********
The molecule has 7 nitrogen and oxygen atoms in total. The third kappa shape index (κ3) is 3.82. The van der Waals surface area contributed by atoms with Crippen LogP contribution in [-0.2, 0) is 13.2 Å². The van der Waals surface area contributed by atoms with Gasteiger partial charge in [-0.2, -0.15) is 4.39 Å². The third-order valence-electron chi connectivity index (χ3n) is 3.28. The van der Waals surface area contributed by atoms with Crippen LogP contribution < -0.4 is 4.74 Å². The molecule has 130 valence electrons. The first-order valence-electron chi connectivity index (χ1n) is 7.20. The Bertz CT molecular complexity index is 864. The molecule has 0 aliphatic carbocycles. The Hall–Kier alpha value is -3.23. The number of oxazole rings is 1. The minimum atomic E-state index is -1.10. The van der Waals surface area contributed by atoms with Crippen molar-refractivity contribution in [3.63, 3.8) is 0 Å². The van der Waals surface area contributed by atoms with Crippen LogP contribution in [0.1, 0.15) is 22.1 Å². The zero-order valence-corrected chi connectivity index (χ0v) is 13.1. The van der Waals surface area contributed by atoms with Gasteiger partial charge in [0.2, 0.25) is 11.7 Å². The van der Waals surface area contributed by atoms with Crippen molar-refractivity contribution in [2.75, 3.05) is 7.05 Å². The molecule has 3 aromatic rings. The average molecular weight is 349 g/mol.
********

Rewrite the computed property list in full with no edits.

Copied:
The molecule has 7 nitrogen and oxygen atoms in total. The third kappa shape index (κ3) is 3.82. The van der Waals surface area contributed by atoms with Crippen LogP contribution in [-0.2, 0) is 13.2 Å². The van der Waals surface area contributed by atoms with Gasteiger partial charge in [-0.2, -0.15) is 4.39 Å². The third-order valence-electron chi connectivity index (χ3n) is 3.28. The van der Waals surface area contributed by atoms with Crippen LogP contribution < -0.4 is 4.74 Å². The molecule has 130 valence electrons. The first-order valence-electron chi connectivity index (χ1n) is 7.20. The Bertz CT molecular complexity index is 864. The molecule has 0 aliphatic carbocycles. The Hall–Kier alpha value is -3.23. The number of oxazole rings is 1. The minimum atomic E-state index is -1.10. The van der Waals surface area contributed by atoms with Crippen molar-refractivity contribution in [3.63, 3.8) is 0 Å². The van der Waals surface area contributed by atoms with Crippen LogP contribution in [0.1, 0.15) is 22.1 Å². The zero-order valence-corrected chi connectivity index (χ0v) is 13.1. The van der Waals surface area contributed by atoms with Gasteiger partial charge in [0.2, 0.25) is 11.7 Å². The van der Waals surface area contributed by atoms with Crippen molar-refractivity contribution in [2.75, 3.05) is 7.05 Å². The molecule has 3 aromatic rings. The average molecular weight is 349 g/mol.